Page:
Wabash Blogs Immersion 2008: Literature in Ireland -

December 03, 2008

Seeing the Sites Brings Literature to Live

Chad Simpson ’10 - Today was a little saddening since it was our last full day in Ireland, yet we made the best of it by exploring more of the city and having fun along the way.  We started off the day by meeting as a group at our hotel at 8:50am and taking the tram for about a 15-20 minute ride farther down the coast of Dublin Bay to Martello Tower. 

When the group got to the tower, the museum’s curator gave us a very great, informative talk about the history of the tower and how it relates to the novel.  For example, that the tower, along with many others, were built to look for Napoleon during Napoleon’s war in Europe just in case he tried to come across the English Channel. After many years, once they were positive he wasn’t obviously coming to invade, some of the towers went into disrepair and some towers were rented out so that the government could get some of their money back on the investment of building all of these watch towers around Ireland. This is when the Mulligan character in the book rented the tower and Joyce was a common guest over to the tower to listen and talk with the fellow writer about issues or him just ranting about different things (NOT as the novel suggests where Stephen was said to be the one paying the rent, not Mulligan). 

I find it interesting how much reality and everyday knowledge of his time that Joyce really uses in his novel to poke fun at his friends and/or enemies to help prove his points about society, religion, politics, et cetera.

Martello Tower is where the story Ulysses starts when the novel opens with Stephen on top of the tower and Buck Mulligan shaving. Seeing the tower in person really drives home the close proximity these three guys lived in, how small the tower really was, the cold atmosphere, and how much walking Stephen did around town to get to places, since Martello tower, Stephen’s symbolic home in the novel, was so far from Dublin city centre where most of the novel really occurs. 

Comically, after seeing the beautiful view from atop Martello Tower, I am not sure why Stephen was so troubled in the novel.  It was such a breathtaking view of the city and Dublin Bay that it would make anyone happy and relaxed. 

Posted by hewitth at 09:24 AM | Comments (0) | TrackBack (0)

November 28, 2008

Visiting Belfast Illuminates Much

 

John Henry '10 - First of all I must say Happy Thanksgiving to everyone back home.  Today has been one of my favorite days on the trip for many reasons.  We began our day very early around 6:30 AM to take the train to Belfast in Northern Ireland.  The trip was about two and a half hours via train and immediately after getting off the train we were off on a tour bus to have a historic tour of the city.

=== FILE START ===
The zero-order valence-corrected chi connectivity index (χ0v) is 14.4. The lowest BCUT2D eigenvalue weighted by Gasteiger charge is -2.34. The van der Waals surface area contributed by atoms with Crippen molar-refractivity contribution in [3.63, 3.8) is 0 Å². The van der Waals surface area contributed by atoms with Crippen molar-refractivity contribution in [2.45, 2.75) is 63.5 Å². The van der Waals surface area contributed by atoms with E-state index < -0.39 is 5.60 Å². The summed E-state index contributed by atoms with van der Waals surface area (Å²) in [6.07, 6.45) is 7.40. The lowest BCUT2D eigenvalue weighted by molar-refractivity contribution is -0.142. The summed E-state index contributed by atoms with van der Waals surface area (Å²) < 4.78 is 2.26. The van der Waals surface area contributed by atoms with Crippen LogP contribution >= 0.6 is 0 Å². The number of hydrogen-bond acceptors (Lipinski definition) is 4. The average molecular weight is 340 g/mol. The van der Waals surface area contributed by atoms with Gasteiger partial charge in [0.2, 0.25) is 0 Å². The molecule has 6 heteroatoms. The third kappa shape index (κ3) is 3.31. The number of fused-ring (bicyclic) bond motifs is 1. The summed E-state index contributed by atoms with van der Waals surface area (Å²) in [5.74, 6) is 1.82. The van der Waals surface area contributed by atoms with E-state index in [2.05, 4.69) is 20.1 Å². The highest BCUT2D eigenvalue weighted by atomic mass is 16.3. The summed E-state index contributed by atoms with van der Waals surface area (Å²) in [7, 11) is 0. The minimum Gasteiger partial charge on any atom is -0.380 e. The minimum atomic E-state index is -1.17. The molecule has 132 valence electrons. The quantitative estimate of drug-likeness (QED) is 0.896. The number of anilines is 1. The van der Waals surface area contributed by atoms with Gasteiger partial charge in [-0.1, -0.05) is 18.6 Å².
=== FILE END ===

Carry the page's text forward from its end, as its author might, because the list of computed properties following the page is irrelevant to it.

The relevance to our class could not have been more pertinent, as we traversed the city.  Much of Joyce’s writing is steeped in elements of the Irish struggle for independence. Belfast brings to life this struggle through its still strong division and hundreds of Nationalist and Loyalist wall paintings, commemorating heroes from the struggle. Many of the men involved in the fighting were in their twenties and it was hard to imagine that these young men died for their country and its independence while we already have these freedoms.

The city still has many of its dividing walls separating the Catholic and Protestant sides of the city from one another.  These walls are around fifty feet high and yet still could not contain the violence and indiscriminate killing that occurred on both sides during what the Northern Irish call the “Troubles”.  Even within the city itself people fly different flags and although Northern Ireland is currently possessed by the UK, there were many flags of the Irish Republic being flown across the city.

After our tour we took the bus further north to what is known as the Giant’s Causeway.  This geological formation is directly on the ocean and was formed by volcanic activity millions of years ago.  It is a collection of some 40,000 hexagonal rocks neatly organized to form what truly looks like a massive causeway.  The area is steeped in Irish legend.  The Causeway was formed completely naturally, which makes it all the more impressive. Scotland can also be seen across the Irish Sea and the massive cliffs with their vegetation set the scene.  I have never seen anything that combines so many of the most beautiful elements of nature, rock, earth, vegetation, sea, and distant mountains all in one area.